Oscars Red Carpet Roundup



This year’s red-carpet looks acted as political statements, tributes, and purely aesthetic hits and misses.


With award season comes many highs and lows in fashion. At the 2020 Oscars, actors came to the red carpet dressed to impress. While some hit the mark, many also missed it. Many Fordham students have seen the movies that were nominated at the New York Film Festival in Lincoln Center. Movies like “Jojo Rabbit,” “1917,” “Little Women” and “Parasite” were shown at Lincoln Center.

Traditionally, having an interest in fashion has been associated primarily with women. Over the past year, we have seen people from all different backgrounds exploring fashion. 

Spike Lee is an example of a director who used fashion and his platform to spread a message. Lee paid tribute to Kobe Bryant with a purple suit lined in gold with the number 24 written across the lapels. He paired the suit with purple glasses and hat to match. His outfit is more than clothing; it was meant to show respect. 

Billy Porter has been a driving force in breaking barriers in men’s fashion. Porter has been fitted in clothing from tuxedos to dresses and everything in between. His looks have been in the eye of the press since last year. Porter’s stylist, Sam Ratelle, was recently recognized for his accomplishments regarding Porter’s style. 

Fashion can be political, as many figures from politicians to actors have shown in the past. Natalie Portman came to the runway in a gold and black lace dress with a floor-length black cape to match. The cape had the names of all the female directors who were not nominated for an Oscar. 

Though Porter has created a space where men can explore fashion, his 2020 Oscars look fell short. Designed by Giles Deacon, Porter wore a gold gown with a feathered bust and a ruched patterned skirt. Though the color suited Porter’s skin tone, the mix of feathers and large print was extremely distracting.

Trina Stewart, Fordham College at Lincoln Center (FCLC) ’23, thought that Porter’s look “has a lot going on. It works, though. My mom thought that it looked a gold peacock.” 

Woody Wisz, FCLC ’23, didn’t love the outfit. He said, “Both patterns were good on their own; the overall appearance clashed a little unpleasantly.”

Showing up for their Best Picture-nominated movie “Little Women,” the cast hit the red carpet radiating with confidence, regardless of the clothing they were wearing.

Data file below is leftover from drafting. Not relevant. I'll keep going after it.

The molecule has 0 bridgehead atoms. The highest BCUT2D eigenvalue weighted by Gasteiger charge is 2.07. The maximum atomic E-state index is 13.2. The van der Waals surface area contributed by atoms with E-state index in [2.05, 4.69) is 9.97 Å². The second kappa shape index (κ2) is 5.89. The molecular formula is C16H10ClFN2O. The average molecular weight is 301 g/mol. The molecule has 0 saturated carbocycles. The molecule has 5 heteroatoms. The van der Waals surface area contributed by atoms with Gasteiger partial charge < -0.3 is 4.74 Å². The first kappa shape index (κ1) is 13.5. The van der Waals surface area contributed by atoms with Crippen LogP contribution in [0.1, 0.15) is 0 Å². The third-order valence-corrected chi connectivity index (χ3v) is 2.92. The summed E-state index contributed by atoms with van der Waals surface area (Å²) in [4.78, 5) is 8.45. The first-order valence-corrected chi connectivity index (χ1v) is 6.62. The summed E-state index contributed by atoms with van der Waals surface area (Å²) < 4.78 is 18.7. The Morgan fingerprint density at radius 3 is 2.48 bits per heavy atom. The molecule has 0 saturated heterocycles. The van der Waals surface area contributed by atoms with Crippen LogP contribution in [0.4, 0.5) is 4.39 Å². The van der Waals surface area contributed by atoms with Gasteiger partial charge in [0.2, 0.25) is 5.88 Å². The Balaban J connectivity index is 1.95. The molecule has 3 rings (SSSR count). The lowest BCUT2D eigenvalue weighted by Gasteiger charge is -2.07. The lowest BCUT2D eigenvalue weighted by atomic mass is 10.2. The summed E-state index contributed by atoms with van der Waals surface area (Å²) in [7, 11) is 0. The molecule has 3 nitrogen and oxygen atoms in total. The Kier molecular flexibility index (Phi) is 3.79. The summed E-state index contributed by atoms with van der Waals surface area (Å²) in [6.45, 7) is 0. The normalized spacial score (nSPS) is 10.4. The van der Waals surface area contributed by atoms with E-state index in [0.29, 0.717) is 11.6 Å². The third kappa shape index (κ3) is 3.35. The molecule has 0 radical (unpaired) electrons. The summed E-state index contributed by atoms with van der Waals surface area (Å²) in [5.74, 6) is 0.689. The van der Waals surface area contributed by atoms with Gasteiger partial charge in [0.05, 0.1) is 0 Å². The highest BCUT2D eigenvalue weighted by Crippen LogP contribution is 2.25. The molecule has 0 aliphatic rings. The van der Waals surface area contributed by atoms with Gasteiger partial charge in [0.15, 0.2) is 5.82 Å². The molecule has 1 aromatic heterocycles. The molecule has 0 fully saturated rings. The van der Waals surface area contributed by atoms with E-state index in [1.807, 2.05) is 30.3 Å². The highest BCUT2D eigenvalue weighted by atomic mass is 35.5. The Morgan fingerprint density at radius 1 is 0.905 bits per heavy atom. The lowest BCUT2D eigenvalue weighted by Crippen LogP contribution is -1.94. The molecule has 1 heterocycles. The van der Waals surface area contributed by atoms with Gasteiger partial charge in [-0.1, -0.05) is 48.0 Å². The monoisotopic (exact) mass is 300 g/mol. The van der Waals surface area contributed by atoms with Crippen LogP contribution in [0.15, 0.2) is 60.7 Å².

Timothée Chalamet’s outfit sparked media attention. Chalamet’s Cartier navy blue two-piece tracksuit was underwhelming. People on Twitter said he looked like he worked at a gas station or was with the custodial staff

Saoirse Ronan, on the other hand, was dressed beautifully in a Gucci layered gown sporting a light blue train paired with a white and black peplum. She surprised viewers of the Oscars with bangs, elevating her look further. 

Olive Zoda, FCLC ’23, thought differently. She said, “The flow of the shape is interesting, but she looks like the inside of an oyster.” 

Another honorable mention from the “Little Women” cast was Florence Pugh in a turquoise ruffled dress. The Louis Vuitton number was paired with matching shoes and a unique silver necklace. Pugh put her best foot forward, as she was nominated for Best Actress in a Supporting Role. 

Billie Eilish is known for her oversized clothing by designers ranging from Gucci to Louis Vuttion and more. Eilish stepped onto the red carpet in head-to-toe Chanel. Though Eilish fans and fashion critics expected this look from her, she could definitely expand her fashion sense further. 

“It’s cute. It’s more neutral colors than what she usually wears but a similar style. Nothing jumps out about this outfit, but her chains are really nice,” said Nisa Manzar, FCLC ’23. 

There is power in award season and the trends that it brings. Actors can set the tone of who they want to be and the story they want to tell through clothing. In a city like New York that is surrounded by creativity, it’s important to remember the significance of our clothing. From who makes our clothes to how it was made, clothing creates a conversation of social change.